The positives of negatives

This portrait is part of a promotional series I’m working on which recently got me re-obsessed with negative space. This was just going to be a straightforward pencil portrait of Gandhi, but as I started drawing, I remembered how difficult it is to draw glasses. They’re perfect shapes—circles, no less—which are really hard to do freehand.

Source: Wikipedia. I had to guess at some of the detail in his eyes.

I began the portrait in pencil. While the glasses came out okay, I was in hyper-obsessive mode and decided I didn’t like them. So when I brought the image into the computer, I made some perfectly round ones in Illustrator and slapped them on. This combination of flat and three-dimensional lines was very appealing, so I pushed it further by blanking out his robe. For some reason, the idea of negative space with Gandhi seemed to match. Something about nonviolent protest, the dignity and power of restraint—all these felt related. But mostly, it meant I could cover up those lop-sided glasses.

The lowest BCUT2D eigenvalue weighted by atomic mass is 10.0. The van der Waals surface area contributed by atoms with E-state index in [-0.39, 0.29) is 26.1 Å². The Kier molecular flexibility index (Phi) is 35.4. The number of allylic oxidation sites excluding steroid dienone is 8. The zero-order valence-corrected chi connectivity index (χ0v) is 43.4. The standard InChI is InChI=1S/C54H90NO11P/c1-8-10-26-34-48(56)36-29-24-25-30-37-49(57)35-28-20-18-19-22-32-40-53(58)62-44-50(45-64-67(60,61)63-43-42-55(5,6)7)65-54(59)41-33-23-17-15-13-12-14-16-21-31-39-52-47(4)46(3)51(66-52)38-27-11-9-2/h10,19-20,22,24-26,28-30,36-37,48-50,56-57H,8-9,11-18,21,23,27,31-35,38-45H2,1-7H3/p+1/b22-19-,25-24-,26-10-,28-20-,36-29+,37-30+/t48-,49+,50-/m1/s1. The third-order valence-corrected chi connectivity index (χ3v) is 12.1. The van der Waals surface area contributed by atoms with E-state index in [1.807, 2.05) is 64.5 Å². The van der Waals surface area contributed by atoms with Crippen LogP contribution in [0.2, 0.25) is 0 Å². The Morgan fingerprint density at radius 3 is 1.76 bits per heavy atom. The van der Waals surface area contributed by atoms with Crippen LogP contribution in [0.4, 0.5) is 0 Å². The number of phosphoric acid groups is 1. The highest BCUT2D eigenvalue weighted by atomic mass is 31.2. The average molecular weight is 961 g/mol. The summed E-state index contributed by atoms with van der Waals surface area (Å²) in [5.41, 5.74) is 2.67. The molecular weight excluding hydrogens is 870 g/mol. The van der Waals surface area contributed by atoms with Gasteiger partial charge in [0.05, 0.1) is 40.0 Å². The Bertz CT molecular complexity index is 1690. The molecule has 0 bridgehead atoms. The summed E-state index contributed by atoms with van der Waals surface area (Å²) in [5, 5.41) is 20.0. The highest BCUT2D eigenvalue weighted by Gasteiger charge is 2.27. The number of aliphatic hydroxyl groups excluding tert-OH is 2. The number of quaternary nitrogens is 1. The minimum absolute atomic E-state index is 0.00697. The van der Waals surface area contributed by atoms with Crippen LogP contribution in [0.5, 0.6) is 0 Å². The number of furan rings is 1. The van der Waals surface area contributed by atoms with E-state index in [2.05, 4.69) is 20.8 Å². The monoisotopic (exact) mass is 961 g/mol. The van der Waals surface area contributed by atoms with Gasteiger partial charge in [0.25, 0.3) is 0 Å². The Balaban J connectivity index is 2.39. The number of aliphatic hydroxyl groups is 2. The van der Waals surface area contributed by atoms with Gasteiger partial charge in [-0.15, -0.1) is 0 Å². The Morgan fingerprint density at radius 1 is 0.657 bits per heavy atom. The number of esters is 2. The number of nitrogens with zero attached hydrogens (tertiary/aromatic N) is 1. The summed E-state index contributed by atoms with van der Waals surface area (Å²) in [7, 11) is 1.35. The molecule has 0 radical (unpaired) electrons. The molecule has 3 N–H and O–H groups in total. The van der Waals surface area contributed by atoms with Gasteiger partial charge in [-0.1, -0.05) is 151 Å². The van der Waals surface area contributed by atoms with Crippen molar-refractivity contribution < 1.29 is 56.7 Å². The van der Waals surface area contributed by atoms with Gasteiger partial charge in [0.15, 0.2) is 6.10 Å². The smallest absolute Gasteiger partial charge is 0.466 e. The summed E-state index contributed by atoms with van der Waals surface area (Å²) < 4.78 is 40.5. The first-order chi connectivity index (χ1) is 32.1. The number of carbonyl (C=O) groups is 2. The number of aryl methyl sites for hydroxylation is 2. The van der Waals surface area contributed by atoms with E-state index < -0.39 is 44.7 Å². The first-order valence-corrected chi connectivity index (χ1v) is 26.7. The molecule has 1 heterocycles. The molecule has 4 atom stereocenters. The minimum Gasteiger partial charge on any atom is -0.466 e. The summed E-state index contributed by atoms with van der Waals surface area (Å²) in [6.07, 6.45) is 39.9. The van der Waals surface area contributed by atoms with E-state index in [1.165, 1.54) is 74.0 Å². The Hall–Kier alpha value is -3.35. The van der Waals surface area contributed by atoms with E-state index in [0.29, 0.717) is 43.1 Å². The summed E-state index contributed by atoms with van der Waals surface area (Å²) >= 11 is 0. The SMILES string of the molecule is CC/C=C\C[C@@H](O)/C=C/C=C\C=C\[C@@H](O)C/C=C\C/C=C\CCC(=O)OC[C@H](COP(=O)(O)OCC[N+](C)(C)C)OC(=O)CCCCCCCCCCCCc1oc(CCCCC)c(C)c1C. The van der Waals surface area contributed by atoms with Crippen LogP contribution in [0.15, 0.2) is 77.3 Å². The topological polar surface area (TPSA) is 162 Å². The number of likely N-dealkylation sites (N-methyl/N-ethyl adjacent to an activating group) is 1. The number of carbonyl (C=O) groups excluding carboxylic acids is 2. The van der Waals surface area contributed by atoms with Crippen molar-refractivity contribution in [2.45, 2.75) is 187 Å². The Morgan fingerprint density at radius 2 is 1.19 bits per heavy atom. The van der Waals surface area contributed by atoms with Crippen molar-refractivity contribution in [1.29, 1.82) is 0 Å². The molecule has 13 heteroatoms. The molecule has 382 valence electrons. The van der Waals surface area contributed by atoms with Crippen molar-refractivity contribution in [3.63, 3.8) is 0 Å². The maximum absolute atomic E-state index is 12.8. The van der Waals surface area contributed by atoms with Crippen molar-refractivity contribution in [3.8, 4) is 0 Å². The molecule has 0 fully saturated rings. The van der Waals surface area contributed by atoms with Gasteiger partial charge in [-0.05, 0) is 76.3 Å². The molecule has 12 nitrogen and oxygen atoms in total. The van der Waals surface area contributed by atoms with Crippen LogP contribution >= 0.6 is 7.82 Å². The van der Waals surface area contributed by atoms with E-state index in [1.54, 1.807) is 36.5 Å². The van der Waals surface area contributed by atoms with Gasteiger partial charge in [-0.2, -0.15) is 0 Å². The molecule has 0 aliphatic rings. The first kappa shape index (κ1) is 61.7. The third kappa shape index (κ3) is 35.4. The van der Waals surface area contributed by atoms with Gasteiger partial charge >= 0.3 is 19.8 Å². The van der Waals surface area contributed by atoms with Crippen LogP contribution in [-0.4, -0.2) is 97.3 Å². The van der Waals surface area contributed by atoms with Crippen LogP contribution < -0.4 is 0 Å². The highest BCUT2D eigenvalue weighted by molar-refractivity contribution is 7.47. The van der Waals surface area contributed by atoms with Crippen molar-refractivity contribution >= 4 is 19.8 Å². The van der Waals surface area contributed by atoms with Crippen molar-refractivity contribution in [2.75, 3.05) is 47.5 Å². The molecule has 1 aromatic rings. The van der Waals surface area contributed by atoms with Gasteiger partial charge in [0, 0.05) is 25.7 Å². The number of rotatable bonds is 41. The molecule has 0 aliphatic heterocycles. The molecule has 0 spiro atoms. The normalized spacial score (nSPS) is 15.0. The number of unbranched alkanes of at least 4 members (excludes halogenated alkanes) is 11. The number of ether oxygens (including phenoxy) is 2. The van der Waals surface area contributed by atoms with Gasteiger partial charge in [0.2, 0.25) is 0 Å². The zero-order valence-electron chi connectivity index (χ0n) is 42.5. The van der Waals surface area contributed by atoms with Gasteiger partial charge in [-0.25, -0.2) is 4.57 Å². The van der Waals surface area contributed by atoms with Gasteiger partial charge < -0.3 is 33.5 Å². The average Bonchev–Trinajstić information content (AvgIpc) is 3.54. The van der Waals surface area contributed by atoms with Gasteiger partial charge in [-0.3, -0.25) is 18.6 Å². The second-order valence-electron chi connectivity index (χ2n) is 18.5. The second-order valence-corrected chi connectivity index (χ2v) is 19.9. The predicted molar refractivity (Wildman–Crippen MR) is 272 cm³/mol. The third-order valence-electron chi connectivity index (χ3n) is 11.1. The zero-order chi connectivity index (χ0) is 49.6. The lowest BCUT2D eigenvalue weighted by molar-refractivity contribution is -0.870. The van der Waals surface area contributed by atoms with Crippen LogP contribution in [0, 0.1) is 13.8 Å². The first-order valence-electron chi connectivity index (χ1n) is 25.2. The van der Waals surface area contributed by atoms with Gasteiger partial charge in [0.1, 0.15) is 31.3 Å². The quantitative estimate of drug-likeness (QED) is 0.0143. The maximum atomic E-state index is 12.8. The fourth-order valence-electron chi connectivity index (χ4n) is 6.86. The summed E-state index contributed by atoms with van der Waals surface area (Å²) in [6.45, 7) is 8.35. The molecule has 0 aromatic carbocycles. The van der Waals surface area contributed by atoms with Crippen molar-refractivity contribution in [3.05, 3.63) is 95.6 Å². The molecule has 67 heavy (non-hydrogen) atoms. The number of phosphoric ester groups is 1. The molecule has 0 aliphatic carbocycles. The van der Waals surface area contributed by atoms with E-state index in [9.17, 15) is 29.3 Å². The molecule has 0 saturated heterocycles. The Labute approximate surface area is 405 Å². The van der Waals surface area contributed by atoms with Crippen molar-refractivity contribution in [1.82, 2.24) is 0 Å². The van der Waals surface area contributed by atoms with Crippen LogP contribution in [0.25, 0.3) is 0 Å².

After I dropped in the portrait and the map, I felt like I needed another element, so I went with doves. I knew they would look super cheesy if I drew them, so voilá! Negative space to the rescue once more!

I found a bunch of dove images online, and then traced them in Illustrator to make these silhouettes.

Silhouettes transformed into brushes

After finding several bird images online, I traced their shapes. While I could have used these as-is, since I’d gone to the trouble of doing several, I went ahead and made some Photoshop brushes for future use. You just never know when you’ll need a flock of doves.

I love Photoshop brushes. Check out these cloud brushes. Boom! Clouds.

Anyway, I’m really enjoying the idea of quiet spaces and the implied shape of things. I love using negative space in writing to suggest oblique connections by way of imagery, or by writing dialog that reveals more about the characters by what they don’t say versus what they do. Sometimes it’s those places between things, the gaps in the conversation, that make the biggest statements.

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